Say a person commits a mortal sin…missing Mass…and goes to confession, confesses it and the priest absolves them of their sin. However, as an example, the same person has never forgiven his wife having an affair. From the Our Father, I understand our sins are not forgiven if we do not forgive others. Does this person still retain the mortal sin they thought was absolved in the confessional? How about if this person is unaware of this petition in the Our Father? If they are aware of the meaning, I would imagine the absolution didn’t “take” and the person may be adding on another mortal sin. Anyway, any insight would be great to hear…thank you in advance!
In your hypothetical you have not said if the wife was sorry for the affair and asked for forgiveness.
Remember, forgiveness is not unconditional. If someone who has wronged you and is not sorry you may forgive them but you are not required to.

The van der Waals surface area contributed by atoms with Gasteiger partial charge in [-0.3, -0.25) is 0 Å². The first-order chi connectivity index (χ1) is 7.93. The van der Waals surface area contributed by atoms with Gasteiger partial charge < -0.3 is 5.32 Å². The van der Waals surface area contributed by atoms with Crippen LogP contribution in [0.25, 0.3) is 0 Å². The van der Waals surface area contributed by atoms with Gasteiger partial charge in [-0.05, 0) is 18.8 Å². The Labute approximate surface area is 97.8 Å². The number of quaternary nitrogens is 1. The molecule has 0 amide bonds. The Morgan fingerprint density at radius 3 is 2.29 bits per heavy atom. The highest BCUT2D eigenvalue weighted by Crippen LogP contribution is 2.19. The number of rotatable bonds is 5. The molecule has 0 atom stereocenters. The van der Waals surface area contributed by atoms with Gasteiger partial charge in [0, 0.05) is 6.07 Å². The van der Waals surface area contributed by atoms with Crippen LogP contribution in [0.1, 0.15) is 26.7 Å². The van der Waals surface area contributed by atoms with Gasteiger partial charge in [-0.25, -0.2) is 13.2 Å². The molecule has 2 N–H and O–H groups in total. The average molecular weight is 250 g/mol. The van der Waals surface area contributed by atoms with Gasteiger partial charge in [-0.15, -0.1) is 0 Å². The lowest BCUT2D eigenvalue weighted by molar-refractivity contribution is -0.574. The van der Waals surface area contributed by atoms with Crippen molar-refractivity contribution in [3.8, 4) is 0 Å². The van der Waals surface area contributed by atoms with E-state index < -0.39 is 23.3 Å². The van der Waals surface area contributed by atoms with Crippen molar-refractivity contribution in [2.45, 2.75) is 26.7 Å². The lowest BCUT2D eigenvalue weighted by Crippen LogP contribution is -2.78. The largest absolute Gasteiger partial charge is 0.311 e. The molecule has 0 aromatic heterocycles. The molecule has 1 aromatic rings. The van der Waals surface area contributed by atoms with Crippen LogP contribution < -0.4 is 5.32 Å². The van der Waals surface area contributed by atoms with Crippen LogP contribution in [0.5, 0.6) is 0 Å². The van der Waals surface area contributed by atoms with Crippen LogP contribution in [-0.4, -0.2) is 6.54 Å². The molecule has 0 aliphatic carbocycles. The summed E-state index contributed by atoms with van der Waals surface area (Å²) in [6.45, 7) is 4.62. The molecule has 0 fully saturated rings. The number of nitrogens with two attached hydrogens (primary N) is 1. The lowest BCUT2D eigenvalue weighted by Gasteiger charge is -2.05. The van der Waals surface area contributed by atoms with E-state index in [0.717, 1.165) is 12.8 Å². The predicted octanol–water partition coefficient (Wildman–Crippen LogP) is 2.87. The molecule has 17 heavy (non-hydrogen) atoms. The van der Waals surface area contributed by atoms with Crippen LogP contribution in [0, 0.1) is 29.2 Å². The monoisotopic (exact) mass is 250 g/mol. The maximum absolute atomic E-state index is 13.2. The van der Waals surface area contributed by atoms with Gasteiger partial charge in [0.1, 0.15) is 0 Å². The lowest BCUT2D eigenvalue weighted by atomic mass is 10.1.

You dont say if the person wishes to forgive the wife? that is the first thing. It is difficult to forgive someone, especially fi they dont ask for forgiveness. I am sorry but I dont agree with the above poster. We are required to forgive people even if they dont ask for it or dont want it. Forgiveness is as much about our salvation as the other persons. We should forgive people even if they dont know they have hurt us and wouldn’t care if they did know, and even if they would hurt us again if they could. This is forgiving our enemies. We however, don’t have to put ourselves out there to be hurt again once we have forgiven the person. This is perhaps what the poster before me means. The first step to forgiveness is to ask God to help us. We just need to want to forgive and we need to give our hurt to God. Forgiveness is a difficult thing cos we are broken ourselves and we are hurting, we give your hurt to God to keep for us and to help us deal with it. We cannot do it on our own and shouldn’t try to. God wants to help us. Forgiveness may have to be done many many times over. It may be the person forgave his wife, then the hurt came back and he has to do it again. The wife has been forgiven, but the ‘affair’ has not been forgotten. It has been forgiven but not forgotten. So because we are too broken to forget it, we must keep on and one forgiving again and again. Does this make sense? God who is perfect hears us confess our sins and knows we are sorry so he forgives and forgets our sins. So he never has to forgive us again cos he has forgotten them. How wonderful is that!!! But we are not perfect , we cant forget so we must keep on and on forgiving over and over again. So yes your sins are forgiven and forgotten by our most Merciful and wonderous God and in all likelihood you have forgiven you wife (if you are that person) at one point or another, but it is just that it keeps coming back and must be done again and again. With God’s grace one day you’ll forget. Ask for God’s help, ask for the grace to forget and the grace to forgive and the grace of patience in the mean time. And thank him for his mercy. Also I don’t know if it helps, but God knows how weak we are, when I pray the Our Father, I often add in my head when we get the part about forgiving others, ‘with your grace’ and in any case God knows we need his help. Ask for it, often. That’s my advice, call on God often. He is just waiting to be asked for help and he will help you. God bless you.